KABUL, Afghanistan — The Tarakhil power plant started with the highest of ambitions, but it has fallen short on all counts. The nearly $300 million project is currently running at just over 2 percent capacity according to a recent USAID audit.
If the power plant had been working at the recommended 90 percent since it was handed over to Afghan officials in 2010, it would have produced a whopping 2.9 million megawatt-hours of electricity. Instead, a combination of poor planning and inadequate training have limited the plant’s output to a meager 63,000 megawatt-hours.
The chairwoman of the Homeland security Subcommittee on Contracting Oversight, Sen. Claire McCaskill, D-Mo., recently sent a letter to USAID Administrator Rajiv Shah demanding answers.
McCaskill was enraged over the situation which she called, “entirely predictable and preventable.”
The ensuing audit revealed the contributing factors behind the Tarakhil power plant’s failure. First, the plant runs on diesel, which is both costly and dangerous to import to Afghanistan.
It was for that reason that USAID, “claimed to be against building the plant from the very beginning and expressed concerns about the project.” Still, political pressure forced USAID to continue with the flawed plan anyway.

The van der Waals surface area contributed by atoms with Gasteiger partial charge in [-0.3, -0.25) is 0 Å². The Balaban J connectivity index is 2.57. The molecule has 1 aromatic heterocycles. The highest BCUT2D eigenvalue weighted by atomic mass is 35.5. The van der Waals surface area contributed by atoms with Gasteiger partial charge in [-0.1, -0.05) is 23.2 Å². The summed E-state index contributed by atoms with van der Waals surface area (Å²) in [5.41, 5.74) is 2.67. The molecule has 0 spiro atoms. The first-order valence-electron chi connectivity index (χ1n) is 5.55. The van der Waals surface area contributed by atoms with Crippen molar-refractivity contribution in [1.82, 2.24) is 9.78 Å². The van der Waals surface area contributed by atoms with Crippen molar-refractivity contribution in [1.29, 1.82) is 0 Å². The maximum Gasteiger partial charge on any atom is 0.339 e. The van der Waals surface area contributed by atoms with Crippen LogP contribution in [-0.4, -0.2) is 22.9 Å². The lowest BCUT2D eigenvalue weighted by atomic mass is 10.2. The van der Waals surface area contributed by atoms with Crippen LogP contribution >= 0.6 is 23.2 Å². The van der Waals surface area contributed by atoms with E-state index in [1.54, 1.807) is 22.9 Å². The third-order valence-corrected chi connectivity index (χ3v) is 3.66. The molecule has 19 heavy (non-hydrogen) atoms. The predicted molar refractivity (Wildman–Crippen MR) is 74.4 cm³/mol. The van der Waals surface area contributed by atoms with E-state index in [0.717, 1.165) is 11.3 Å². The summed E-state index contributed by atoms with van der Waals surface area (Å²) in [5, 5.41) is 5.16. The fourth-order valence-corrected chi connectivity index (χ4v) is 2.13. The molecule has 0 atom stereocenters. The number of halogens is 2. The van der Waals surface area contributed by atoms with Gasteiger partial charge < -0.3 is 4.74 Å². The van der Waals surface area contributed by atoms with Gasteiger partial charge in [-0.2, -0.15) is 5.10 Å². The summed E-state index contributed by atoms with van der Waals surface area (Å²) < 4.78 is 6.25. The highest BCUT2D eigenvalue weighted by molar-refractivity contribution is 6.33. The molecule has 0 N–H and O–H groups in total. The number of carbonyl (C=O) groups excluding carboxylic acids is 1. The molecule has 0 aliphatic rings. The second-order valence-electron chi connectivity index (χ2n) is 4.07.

The next problem came in the choice of contractor. USAID hired Black & Veatch for construction purposes. The contractors ran way over budget and hit constant roadblocks, eventually leading to their termination in 2009.
The biggest problems came when USAID handed the power plant over to a relatively untrained Afghan staff in 2010. The staff was unprepared for the task of operating a fully functioning power plant. They failed to fix broken parts and had difficulties operating the malfunctioning computer systems.
As a result, most of the plant’s generators have sat idle since 2010. This is not only damaging to the equipment which degrades and eventually fails without use, but it’s damaging to the Afghan people who desperately need electricity.
In fact, only one in seven people in Afghanistan has access to electricity. According to USAID, the city of Kabul needs about twice as much power as it currently survives on.
The Tarakhil power plant was supposed to provide that electricity, but oversight from a variety of organizations have cost hundreds of thousands of Afghanis access to electricity.
Still, the project was not entirely a failure, and there is cause to hope that the plant can be turned around. Currently, it operates as an emergency generator by powering Kabul during blackouts or in times of high demand.
In yet more good news, despite the failings of the Tarakhil power plant, USAID has increased the percentage of Afghans who have access to electricity from 6 percent to 18 percent since 2002. More than two million people in Kabul now enjoy the luxury of electricity 24 hours a day.
However, the Tarakhil power plant has the potential to extend those benefits to hundreds of thousands more. USAID currently plans to retrain the Afghan staff and redouble its efforts to bring the power plant to full running capacity again.
– Sam Hillestad